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The global control of silicate weathering rates and the coupling with physical erosion: new insights from rivers of the Canadian Shield

Abstract : The chemical evolution of the surface of the Earth is controlled by the interaction of rainwaters, the atmosphere and the continental crust. That is the main reason why the knowledge of the parameters that control chemical denudation on Earth is of crucial importance. We report chemical and isotopic analyses for river waters from the Canadian Shield in order to estimate chemical weathering fluxes. We present a comparison of the chemical composition and Sr isotopic composition of a set of rivers sampled in the Slave Province (Northwest Territories, Canada) and in the Grenville Province (Québec, Canada). The surface waters of these high latitude catchments are very dilute, with the Slave rivers about three times more concentrated than the Grenville rivers. A detailed analysis of the Sr isotopic composition and chemical signature of these rivers shows that silicate weathering reactions are not the only mechanisms that control solute concentrations. An atmospheric component, constituted by the dissolution of evaporite and carbonate aerosols, is necessary to explain the dispersion of chemical ratios such as Ca/Na, Mg/Na, Sr/Na and Cl/Na. These aerosols probably have a local origin. Chemical denudation rates for the Slave Province are four times lower than those found in the Grenville Province (0.35 and 1.55 tons/km 2/yr respectively). Compared to a panel of surface waters from other shield areas of the world, the Slave Province appears to have the lowest chemical denudation rate in the world. In a chemical weathering rate vs. temperature plot, shield rivers define a triangular relationship, hot climate being able to produce the most variable denudation rates. But no simple relationship between chemical weathering rates and temperature or runoff is observed, in contrast to rivers draining basaltic areas. We show that a global power law (0.66 exponent) exists between chemical denudation rates and physical denudation rates, indicating that the shield areas with low mechanical denudation (such as the Slave Province or Cameroon) have also low chemical denudation rates. These results give importance to physical denudation in determining the chemical weathering rates of silicates. We think that any further modeling on Earth's long term climate will have to take into account this fundamental coupling between mechanical and chemical weathering fluxes.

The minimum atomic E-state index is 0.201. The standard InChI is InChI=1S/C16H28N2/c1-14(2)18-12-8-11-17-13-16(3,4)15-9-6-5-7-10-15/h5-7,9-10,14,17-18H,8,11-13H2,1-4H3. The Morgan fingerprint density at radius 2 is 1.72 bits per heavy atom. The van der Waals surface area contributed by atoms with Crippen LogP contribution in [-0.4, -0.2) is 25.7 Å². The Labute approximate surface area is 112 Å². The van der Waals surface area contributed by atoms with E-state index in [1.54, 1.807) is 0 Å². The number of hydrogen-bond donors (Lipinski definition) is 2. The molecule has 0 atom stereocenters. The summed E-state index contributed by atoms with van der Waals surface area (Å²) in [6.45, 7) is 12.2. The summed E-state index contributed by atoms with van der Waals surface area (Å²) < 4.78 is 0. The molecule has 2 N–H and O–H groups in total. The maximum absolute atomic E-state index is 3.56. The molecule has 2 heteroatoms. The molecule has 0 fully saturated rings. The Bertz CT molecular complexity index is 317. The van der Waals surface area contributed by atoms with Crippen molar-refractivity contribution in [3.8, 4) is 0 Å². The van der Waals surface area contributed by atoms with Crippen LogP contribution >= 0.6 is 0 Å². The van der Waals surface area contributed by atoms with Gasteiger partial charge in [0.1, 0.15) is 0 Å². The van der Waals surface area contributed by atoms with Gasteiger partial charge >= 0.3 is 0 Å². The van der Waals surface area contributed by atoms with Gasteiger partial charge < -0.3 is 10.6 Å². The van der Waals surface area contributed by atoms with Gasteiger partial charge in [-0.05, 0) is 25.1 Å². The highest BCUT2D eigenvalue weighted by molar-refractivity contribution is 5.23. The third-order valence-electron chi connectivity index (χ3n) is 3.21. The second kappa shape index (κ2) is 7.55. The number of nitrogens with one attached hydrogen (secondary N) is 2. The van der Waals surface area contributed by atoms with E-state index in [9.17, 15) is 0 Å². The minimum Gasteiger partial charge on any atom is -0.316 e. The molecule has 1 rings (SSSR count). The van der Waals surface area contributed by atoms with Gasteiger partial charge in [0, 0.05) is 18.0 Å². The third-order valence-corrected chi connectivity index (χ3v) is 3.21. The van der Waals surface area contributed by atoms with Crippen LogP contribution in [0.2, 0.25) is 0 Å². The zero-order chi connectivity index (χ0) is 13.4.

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Romain Millot, Jérôme Gaillardet, Bernard Dupré, Claude Jean Allègre. The global control of silicate weathering rates and the coupling with physical erosion: new insights from rivers of the Canadian Shield. EARTH AND PLANETARY SCIENCE LETTERS, 2002, 196, pp.83-98. ⟨10.1016/S0012-821X(01)00599-4⟩. ⟨insu-03642964⟩

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